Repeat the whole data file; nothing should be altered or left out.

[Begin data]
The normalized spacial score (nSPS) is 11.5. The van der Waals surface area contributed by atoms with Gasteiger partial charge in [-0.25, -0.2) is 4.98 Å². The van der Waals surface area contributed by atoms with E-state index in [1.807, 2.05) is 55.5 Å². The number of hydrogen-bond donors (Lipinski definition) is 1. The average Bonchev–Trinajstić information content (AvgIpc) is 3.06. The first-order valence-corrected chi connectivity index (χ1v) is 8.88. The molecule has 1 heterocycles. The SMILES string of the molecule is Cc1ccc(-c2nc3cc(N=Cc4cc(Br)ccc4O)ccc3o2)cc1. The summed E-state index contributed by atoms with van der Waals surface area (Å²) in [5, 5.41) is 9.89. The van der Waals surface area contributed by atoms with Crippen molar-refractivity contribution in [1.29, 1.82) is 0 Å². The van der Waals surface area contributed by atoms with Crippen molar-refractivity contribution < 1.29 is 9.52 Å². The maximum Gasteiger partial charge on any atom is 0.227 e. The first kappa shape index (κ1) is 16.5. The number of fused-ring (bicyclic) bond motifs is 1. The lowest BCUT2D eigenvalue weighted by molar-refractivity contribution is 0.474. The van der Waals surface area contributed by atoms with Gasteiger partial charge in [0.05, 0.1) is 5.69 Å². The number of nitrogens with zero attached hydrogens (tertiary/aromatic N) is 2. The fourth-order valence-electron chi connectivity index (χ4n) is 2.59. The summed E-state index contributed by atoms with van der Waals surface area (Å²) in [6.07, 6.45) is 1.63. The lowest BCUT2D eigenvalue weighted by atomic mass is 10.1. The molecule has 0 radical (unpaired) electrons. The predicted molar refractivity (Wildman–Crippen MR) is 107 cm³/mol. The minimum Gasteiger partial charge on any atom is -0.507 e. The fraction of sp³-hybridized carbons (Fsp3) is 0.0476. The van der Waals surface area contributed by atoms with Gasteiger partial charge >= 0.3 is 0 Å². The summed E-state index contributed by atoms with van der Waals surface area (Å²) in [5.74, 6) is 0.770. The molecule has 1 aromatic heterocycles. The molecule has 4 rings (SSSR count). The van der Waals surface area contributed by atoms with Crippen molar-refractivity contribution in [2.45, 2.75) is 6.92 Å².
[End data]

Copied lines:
The normalized spacial score (nSPS) is 11.5. The van der Waals surface area contributed by atoms with Gasteiger partial charge in [-0.25, -0.2) is 4.98 Å². The van der Waals surface area contributed by atoms with E-state index in [1.807, 2.05) is 55.5 Å². The number of hydrogen-bond donors (Lipinski definition) is 1. The average Bonchev–Trinajstić information content (AvgIpc) is 3.06. The first-order valence-corrected chi connectivity index (χ1v) is 8.88. The molecule has 1 heterocycles. The SMILES string of the molecule is Cc1ccc(-c2nc3cc(N=Cc4cc(Br)ccc4O)ccc3o2)cc1. The summed E-state index contributed by atoms with van der Waals surface area (Å²) in [5, 5.41) is 9.89. The van der Waals surface area contributed by atoms with Crippen molar-refractivity contribution in [1.29, 1.82) is 0 Å². The van der Waals surface area contributed by atoms with Crippen molar-refractivity contribution < 1.29 is 9.52 Å². The maximum Gasteiger partial charge on any atom is 0.227 e. The first kappa shape index (κ1) is 16.5. The number of fused-ring (bicyclic) bond motifs is 1. The lowest BCUT2D eigenvalue weighted by molar-refractivity contribution is 0.474. The van der Waals surface area contributed by atoms with Gasteiger partial charge in [0.05, 0.1) is 5.69 Å². The number of nitrogens with zero attached hydrogens (tertiary/aromatic N) is 2. The fourth-order valence-electron chi connectivity index (χ4n) is 2.59. The summed E-state index contributed by atoms with van der Waals surface area (Å²) in [6.07, 6.45) is 1.63. The lowest BCUT2D eigenvalue weighted by atomic mass is 10.1. The molecule has 0 radical (unpaired) electrons. The predicted molar refractivity (Wildman–Crippen MR) is 107 cm³/mol. The minimum Gasteiger partial charge on any atom is -0.507 e. The fraction of sp³-hybridized carbons (Fsp3) is 0.0476. The van der Waals surface area contributed by atoms with Gasteiger partial charge >= 0.3 is 0 Å². The summed E-state index contributed by atoms with van der Waals surface area (Å²) in [5.74, 6) is 0.770. The molecule has 1 aromatic heterocycles. The molecule has 4 rings (SSSR count). The van der Waals surface area contributed by atoms with Crippen molar-refractivity contribution in [2.45, 2.75) is 6.92 Å².